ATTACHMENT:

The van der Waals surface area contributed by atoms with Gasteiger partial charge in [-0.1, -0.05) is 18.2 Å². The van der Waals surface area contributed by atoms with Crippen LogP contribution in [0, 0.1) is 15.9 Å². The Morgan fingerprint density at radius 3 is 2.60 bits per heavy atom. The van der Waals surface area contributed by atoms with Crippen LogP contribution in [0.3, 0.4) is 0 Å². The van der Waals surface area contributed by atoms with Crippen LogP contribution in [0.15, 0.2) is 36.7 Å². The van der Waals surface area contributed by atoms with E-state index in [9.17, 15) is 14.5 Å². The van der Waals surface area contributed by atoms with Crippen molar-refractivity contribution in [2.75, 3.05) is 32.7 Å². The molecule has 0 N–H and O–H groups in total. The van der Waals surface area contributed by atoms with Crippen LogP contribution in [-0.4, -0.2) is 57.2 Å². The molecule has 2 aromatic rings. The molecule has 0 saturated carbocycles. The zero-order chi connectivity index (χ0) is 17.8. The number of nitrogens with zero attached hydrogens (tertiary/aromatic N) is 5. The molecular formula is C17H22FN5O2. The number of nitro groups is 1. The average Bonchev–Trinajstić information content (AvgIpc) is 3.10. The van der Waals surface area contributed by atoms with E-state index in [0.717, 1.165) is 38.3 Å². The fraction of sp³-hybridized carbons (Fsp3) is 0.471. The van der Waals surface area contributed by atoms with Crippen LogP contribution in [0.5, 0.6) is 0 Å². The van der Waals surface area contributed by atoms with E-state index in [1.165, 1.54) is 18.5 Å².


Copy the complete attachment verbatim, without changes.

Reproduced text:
The van der Waals surface area contributed by atoms with Gasteiger partial charge in [-0.1, -0.05) is 18.2 Å². The van der Waals surface area contributed by atoms with Crippen LogP contribution in [0, 0.1) is 15.9 Å². The Morgan fingerprint density at radius 3 is 2.60 bits per heavy atom. The van der Waals surface area contributed by atoms with Crippen LogP contribution in [0.3, 0.4) is 0 Å². The van der Waals surface area contributed by atoms with Crippen LogP contribution in [0.15, 0.2) is 36.7 Å². The van der Waals surface area contributed by atoms with E-state index in [9.17, 15) is 14.5 Å². The van der Waals surface area contributed by atoms with Crippen molar-refractivity contribution in [2.75, 3.05) is 32.7 Å². The molecule has 0 N–H and O–H groups in total. The van der Waals surface area contributed by atoms with Crippen LogP contribution in [-0.4, -0.2) is 57.2 Å². The molecule has 2 aromatic rings. The molecule has 0 saturated carbocycles. The zero-order chi connectivity index (χ0) is 17.8. The number of nitrogens with zero attached hydrogens (tertiary/aromatic N) is 5. The molecular formula is C17H22FN5O2. The number of nitro groups is 1. The average Bonchev–Trinajstić information content (AvgIpc) is 3.10. The van der Waals surface area contributed by atoms with E-state index in [0.717, 1.165) is 38.3 Å². The fraction of sp³-hybridized carbons (Fsp3) is 0.471. The van der Waals surface area contributed by atoms with Crippen LogP contribution in [0.5, 0.6) is 0 Å². The van der Waals surface area contributed by atoms with E-state index in [1.165, 1.54) is 18.5 Å².